You go into an audition, and it’s 15 people that look exactly like you, and it always felt to me like I had something to say and it was more than waiting for someone to approve of me.
ELIZABETH: I had this vision of doing something that would merge entertainment, fashion, and new media but I didn’t know what that would be. I had a friend whose website, Texts From Last Night, blew up overnight, so I was helping them manage all the press. All of a sudden, I had tech startup business experience and I got hired by Rachel Zoe to launch The Zoe Report. After being in this specific creative/digital/fashion space for two years, I was inspire to create Closet Rich, which was an outlet for women to sell and donate things in their closet they no longer wanted.
It was an amazing opportunity but fashion wasn’t where my heart was. [Fashion] was something that I loved so much when I was younger, and I had had such a vision of exploring that world–and I feel like I did it in such a beautiful, accomplished way. But I wasn’t satisfied anymore.
I grew up with the notion that you can’t carry a designer bag and be a conscious individual, it was one or the other. It’s like, no, you can be all of those things. That’s So Retrograde weirdly has a similar message: you can be mindful and conscious in your life and care about the universe around–but also tell dick jokes.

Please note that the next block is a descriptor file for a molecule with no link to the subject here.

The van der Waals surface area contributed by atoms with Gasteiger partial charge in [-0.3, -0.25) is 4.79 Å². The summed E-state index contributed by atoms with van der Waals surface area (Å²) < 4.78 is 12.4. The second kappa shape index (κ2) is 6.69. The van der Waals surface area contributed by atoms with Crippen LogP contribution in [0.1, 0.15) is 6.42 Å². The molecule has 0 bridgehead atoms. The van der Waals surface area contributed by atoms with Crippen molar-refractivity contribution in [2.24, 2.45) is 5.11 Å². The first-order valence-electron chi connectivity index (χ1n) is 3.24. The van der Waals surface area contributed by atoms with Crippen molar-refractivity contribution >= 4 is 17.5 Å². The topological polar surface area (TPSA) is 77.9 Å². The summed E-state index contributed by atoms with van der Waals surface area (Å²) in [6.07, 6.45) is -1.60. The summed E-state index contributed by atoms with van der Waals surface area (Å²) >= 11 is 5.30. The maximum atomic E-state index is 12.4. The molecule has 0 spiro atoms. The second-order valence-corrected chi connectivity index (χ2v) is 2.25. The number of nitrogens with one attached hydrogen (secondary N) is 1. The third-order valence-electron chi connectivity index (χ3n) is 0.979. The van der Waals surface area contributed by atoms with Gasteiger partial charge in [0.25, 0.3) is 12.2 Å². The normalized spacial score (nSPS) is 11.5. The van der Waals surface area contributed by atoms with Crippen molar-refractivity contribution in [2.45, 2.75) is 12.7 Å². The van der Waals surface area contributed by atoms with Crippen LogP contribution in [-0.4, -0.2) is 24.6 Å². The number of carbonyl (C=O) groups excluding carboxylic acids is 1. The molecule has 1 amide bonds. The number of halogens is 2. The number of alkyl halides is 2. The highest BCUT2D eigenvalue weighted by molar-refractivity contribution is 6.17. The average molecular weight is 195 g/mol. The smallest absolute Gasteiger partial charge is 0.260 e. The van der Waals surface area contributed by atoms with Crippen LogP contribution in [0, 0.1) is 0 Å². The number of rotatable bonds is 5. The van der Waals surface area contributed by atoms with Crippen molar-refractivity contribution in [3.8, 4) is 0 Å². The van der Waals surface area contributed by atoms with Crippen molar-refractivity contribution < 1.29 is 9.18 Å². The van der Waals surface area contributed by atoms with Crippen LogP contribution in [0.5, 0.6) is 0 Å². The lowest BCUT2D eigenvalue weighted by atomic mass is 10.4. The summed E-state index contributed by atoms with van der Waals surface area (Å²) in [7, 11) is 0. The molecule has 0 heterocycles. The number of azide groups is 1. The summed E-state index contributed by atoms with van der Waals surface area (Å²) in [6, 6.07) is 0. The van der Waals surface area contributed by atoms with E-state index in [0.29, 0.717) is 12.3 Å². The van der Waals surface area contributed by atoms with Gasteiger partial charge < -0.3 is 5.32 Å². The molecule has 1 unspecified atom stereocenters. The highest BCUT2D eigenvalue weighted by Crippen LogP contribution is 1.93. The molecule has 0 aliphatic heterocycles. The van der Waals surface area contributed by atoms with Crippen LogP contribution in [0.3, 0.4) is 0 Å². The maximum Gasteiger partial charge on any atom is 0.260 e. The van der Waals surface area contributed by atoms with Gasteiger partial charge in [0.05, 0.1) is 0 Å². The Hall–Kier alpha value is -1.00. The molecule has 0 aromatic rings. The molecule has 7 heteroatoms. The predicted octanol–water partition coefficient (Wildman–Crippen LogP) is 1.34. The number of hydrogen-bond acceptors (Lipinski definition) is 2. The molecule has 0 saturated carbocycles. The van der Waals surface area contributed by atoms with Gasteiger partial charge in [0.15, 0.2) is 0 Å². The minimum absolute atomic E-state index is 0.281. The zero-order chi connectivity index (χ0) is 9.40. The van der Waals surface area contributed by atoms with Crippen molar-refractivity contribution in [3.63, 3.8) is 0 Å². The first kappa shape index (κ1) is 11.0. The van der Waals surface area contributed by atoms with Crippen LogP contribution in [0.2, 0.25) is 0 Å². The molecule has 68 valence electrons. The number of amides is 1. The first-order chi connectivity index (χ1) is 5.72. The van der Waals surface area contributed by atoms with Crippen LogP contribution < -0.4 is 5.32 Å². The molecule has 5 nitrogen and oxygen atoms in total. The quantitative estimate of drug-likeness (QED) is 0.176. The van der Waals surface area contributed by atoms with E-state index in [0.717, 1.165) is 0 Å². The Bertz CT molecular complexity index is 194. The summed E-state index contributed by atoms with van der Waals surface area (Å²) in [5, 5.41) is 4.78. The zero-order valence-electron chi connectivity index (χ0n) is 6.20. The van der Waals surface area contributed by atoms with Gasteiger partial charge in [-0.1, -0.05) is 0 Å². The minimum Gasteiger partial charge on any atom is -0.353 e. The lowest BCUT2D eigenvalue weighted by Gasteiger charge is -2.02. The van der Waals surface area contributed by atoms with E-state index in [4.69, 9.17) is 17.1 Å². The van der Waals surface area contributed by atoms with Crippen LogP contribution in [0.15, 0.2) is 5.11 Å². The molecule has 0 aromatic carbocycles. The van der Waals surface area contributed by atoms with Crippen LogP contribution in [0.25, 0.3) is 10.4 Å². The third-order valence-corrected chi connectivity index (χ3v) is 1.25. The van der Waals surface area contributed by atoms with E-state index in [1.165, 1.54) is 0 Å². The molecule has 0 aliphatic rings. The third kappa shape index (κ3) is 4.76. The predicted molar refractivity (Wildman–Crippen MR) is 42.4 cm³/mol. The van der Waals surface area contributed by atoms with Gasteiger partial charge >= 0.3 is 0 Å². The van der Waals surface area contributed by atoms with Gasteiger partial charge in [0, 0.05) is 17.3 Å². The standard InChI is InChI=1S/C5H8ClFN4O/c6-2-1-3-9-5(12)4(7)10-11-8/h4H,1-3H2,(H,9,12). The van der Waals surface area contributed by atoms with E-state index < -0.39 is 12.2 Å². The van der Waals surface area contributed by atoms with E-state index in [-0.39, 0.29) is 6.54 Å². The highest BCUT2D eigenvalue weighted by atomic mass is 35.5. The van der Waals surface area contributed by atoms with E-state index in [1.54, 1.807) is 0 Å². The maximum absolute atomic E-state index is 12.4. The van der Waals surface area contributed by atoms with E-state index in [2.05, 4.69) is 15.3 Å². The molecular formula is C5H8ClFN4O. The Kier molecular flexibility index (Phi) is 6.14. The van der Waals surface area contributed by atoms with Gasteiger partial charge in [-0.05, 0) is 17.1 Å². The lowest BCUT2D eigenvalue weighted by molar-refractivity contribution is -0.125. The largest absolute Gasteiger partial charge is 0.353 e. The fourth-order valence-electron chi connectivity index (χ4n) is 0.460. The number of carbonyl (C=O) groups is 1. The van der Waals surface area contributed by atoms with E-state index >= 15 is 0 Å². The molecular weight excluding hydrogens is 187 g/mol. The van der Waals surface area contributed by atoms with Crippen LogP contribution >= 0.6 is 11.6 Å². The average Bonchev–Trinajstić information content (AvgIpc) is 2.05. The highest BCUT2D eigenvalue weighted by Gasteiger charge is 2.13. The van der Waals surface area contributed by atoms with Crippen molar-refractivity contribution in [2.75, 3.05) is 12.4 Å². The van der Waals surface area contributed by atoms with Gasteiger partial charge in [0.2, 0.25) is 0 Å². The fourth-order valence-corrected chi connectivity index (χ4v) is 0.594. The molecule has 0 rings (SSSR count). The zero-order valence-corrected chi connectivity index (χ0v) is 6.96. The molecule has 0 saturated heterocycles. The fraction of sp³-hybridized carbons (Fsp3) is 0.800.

JESSICA: When did wellness fit into the picture for each of you?
STEPHANIE: I had a weird health thing when I was younger, and I took this medication called Protonix that fucked up my stomach–destroyed me basically. So at 19 I had to start giving myself B12 shots, eating differently. I stopped eating gluten in 2005 because my stomach didn’t break down that food anymore. Really, instead of medication, it was all about changing my diet. I was forced to start cultivating consciousness about what I put in my body.
ELIZABETH: I was fired from two jobs and that was like a really pivotal moment for me to figure out who I was without the relationship to what I did for a living.
I was let go from my job at Rachel Zoe and that was a really cushy, exciting job for someone in their early twenties, so when that was gone I had an “Oh, shit” moment of, What am I supposed to do now? For a few months, I didn’t have a job so it was like, You better figure out who you are, Elizabeth, because if you don’t know, how do you expect anyone else to know?
Having the rug pulled out from under me at 25 was the best thing that ever happened to me, and gave me a lot of skills in terms of aligning with what I was supposed to be doing and allowing myself to define it.
STEPHANIE: Not being defined by what we do is something we talk about a lot. “What do you do?”– that’s an anxiety-provoking question. I would always feel a big lump in my throat when I was doing comedy for the first five years because I was like, “I can’t define myself as a comic.” I didn’t feel like I earned it. Then, when I felt like I earned it, I didn’t want it anymore. You work so hard to craft this identity, and that’s why I feel like it’s so hard for people to stop and change their path. You feel a level of divorce from yourself if you can no longer say, “This is what I do.”